GWEN IFILL: For that assessment, we're joined by George Wilson, military columnist for the National Journal, and former Pentagon reporter for the Washington Post. George, have you been over to the Pentagon in the last day and seen what it's like there?
GEORGE WILSON: Yes. I was there this morning, and it was still smoking. And the scene was very somber, very sad. There was a lone American flag flying on the roof where the west side of the building had been devastated by that airliner. The whole face was charred and a big gap was in the building, and there were cranes there ready to put engineers on the roof so they could assess where the damage occurred and what the structural problems were. And there were tents outside in the parking lot to tend to the stricken and also to give some meals to the construction workers.
GWEN IFILL: You mention that it's still smoking. Our offices are not so very far from the Pentagon, and we can step outside and still smell the smoke. Why are the fires still burning, if that's what's happening?
GEORGE WILSON: Well, as of late this morning, it was smoking, and one of the policemen who said, "you can't go in there now because the fires have just restarted." It's kind of a honeycomb structure and it has various cells all along these corridors. So I suspect that there's little scattered fires that you just can't attack as one solid mass. But I have to add that late this afternoon when I went by, there was no more smoke coming out and the fire was indeed finally out.
GWEN IFILL: So when you talk about the honeycomb structure, when we think about the Pentagon, we know it's five-sided, but unless you fly over it-- like a lot of people do, landing in Washington-- there are five hallways, corridors that go around in kind of a...
GEORGE WILSON: Right. There's concentric corridors, just figure like a set of donuts, each one smaller than the one behind it. And so a fireman would have to weave his way through these corridors into these various separated hallways, and it would be a slow-moving process. And besides that, a good many of the doors in the Pentagon have combination locks on them. So a fireman couldn't just bang open a door and go in there with a foam or hose. He'd have to either knock down the door or know the combination, and I suspect there was a lot of fire axes at work.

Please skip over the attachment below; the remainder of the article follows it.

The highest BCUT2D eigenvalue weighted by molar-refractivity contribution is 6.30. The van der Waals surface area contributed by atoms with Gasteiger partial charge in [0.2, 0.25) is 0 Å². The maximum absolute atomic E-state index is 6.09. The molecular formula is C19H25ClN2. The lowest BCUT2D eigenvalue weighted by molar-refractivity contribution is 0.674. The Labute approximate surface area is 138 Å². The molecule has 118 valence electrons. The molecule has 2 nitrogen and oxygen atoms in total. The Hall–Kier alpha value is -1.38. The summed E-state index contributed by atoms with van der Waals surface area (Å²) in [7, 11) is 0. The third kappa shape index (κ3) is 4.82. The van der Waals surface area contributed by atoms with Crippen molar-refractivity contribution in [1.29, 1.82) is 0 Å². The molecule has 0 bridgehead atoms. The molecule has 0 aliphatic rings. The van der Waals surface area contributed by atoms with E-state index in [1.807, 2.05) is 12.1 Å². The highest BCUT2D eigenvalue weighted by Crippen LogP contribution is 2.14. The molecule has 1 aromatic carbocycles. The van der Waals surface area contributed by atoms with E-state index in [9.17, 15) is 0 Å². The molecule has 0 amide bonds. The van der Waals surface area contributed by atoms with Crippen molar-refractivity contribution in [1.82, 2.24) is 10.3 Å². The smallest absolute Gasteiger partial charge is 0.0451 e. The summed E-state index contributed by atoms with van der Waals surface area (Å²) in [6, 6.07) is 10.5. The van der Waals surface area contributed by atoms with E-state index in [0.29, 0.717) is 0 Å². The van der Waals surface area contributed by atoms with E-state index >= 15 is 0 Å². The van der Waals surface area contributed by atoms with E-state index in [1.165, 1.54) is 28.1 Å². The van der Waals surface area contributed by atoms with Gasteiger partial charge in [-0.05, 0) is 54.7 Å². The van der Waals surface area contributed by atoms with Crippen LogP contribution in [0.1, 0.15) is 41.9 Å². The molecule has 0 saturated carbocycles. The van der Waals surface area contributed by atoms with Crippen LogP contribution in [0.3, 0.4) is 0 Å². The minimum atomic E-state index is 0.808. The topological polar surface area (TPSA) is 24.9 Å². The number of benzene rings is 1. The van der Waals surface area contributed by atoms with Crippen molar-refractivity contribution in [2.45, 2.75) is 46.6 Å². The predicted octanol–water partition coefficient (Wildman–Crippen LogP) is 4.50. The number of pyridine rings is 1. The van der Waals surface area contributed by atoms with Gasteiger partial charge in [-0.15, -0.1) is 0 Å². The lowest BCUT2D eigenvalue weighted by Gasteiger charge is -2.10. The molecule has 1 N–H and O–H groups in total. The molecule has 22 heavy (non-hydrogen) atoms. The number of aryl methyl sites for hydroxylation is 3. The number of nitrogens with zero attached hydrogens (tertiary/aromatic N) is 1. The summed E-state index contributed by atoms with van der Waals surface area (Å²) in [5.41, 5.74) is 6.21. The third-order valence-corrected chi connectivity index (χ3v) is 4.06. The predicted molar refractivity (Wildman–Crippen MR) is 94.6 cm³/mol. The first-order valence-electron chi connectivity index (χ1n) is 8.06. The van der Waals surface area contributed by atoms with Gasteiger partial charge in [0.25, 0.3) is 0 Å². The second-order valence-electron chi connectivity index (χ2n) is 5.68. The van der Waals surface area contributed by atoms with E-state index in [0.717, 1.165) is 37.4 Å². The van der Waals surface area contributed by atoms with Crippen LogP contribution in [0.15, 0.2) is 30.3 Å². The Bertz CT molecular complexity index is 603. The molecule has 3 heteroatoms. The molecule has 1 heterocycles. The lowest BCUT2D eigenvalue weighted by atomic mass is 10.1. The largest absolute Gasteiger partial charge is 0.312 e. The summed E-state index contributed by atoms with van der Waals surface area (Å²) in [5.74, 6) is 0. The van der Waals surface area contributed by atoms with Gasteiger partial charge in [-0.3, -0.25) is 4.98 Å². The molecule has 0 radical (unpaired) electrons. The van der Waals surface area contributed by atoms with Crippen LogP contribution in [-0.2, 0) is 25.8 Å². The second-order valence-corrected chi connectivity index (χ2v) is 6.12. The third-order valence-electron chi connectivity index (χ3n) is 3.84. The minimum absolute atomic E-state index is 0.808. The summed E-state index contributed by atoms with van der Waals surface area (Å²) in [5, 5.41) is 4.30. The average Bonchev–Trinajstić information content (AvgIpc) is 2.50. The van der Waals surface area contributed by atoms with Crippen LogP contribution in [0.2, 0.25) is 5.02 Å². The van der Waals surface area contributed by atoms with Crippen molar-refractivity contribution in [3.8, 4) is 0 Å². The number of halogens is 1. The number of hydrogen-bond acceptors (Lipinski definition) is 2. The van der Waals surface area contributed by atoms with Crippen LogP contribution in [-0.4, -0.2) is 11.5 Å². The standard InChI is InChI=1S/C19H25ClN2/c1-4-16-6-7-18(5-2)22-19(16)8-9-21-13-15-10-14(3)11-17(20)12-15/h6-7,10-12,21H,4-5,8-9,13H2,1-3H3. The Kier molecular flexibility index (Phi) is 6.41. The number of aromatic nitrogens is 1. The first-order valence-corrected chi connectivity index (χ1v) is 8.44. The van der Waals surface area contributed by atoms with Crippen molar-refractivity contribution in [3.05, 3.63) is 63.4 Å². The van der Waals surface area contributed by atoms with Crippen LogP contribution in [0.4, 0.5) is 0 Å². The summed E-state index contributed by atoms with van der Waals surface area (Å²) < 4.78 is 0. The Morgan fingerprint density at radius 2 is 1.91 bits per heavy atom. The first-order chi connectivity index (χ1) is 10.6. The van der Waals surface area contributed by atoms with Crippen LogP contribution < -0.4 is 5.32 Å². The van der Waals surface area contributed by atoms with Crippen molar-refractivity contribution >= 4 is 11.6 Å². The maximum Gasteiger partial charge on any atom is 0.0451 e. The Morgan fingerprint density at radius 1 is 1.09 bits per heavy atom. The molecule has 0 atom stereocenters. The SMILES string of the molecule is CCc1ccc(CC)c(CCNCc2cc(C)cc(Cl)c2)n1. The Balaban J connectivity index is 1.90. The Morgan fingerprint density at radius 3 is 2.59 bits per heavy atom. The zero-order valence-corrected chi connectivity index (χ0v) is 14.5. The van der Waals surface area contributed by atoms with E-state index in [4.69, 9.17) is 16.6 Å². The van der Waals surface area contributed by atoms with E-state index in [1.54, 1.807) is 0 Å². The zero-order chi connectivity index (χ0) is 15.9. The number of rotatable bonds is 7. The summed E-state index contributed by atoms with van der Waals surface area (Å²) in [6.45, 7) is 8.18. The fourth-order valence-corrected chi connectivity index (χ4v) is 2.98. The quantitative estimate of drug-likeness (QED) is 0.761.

GWEN IFILL: So where did this plane actually impact?
GEORGE WILSON: It impacted in the west face of the Pentagon, which is where the helicopters that take the generals and executives of the Pentagon in and out. And it hit at the lower level, so that all five stories were smashed. And, of course, the big damage was done by the fuel. It was, in effect, a very effective bomb and it hit smack into the face, and it took some pretty good flying to be that precise.
GWEN IFILL: Who works in that area of the Pentagon?
GEORGE WILSON: It's mostly Army people. That's an Army side of the Pentagon. But the good news is that because much of that face of the building was under renovation, some of it had already been renovated, and it had glass which was plasticized, so that it didn't shatter and scatter and hurt people, and also because there were renovations ongoing, several of the offices were unoccupied. So the casualties were less than they would have been if they'd hit, say, another face of the building.
GWEN IFILL: Was there any sign of the plane that hit the building left in the wreckage that you could see?
GEORGE WILSON: I could not see it, which amazed me because I thought that big a plane, I could spot some pieces of the wreckage. But I suspect it's buried in the rubble, or, from that distance that they let you go to, which is on the perimeter, maybe it wasn't visible. But it was surprising that there was a hole there, as opposed to a splattering of parts on the concrete face of the building.
GWEN IFILL: Now we can only assume that the Pentagon still remains ground zero for whatever retaliatory response the U.S. is planning. You've been doing some reporting on that; what have you heard?
GEORGE WILSON: Well, that it's not going to be just a single strike -- that this is going to be a long war-- and they're using the term "war," if you notice, more and more. And it's kind of the "who, what, when and where," and as soon as that is determined, there will be strikes. And eventually, given the President's words and the military planners' words, if you're harboring a terrorist, a known terrorist, and you will not give him up to us, there is certainly a lot of sentiment for inflicting some real hurt on that country.
GWEN IFILL: The folks you've talked to who work at the Pentagon, have they gotten over the shock of this?
GEORGE WILSON: No. It's a very... People go back and forth to work, but it's a very sober kind of movement. It's almost like they're a little bit shell-shocked, and understandably so. One Air Force officer told me this morning that he was on the entire other side of the building, but the impact was such that it shook the whole building. He couldn't believe that a structure that solid and that built like a fortress could be shaken by such an attack.
GWEN IFILL: Thank you, George Wilson.
GEORGE WILSON: You're welcome.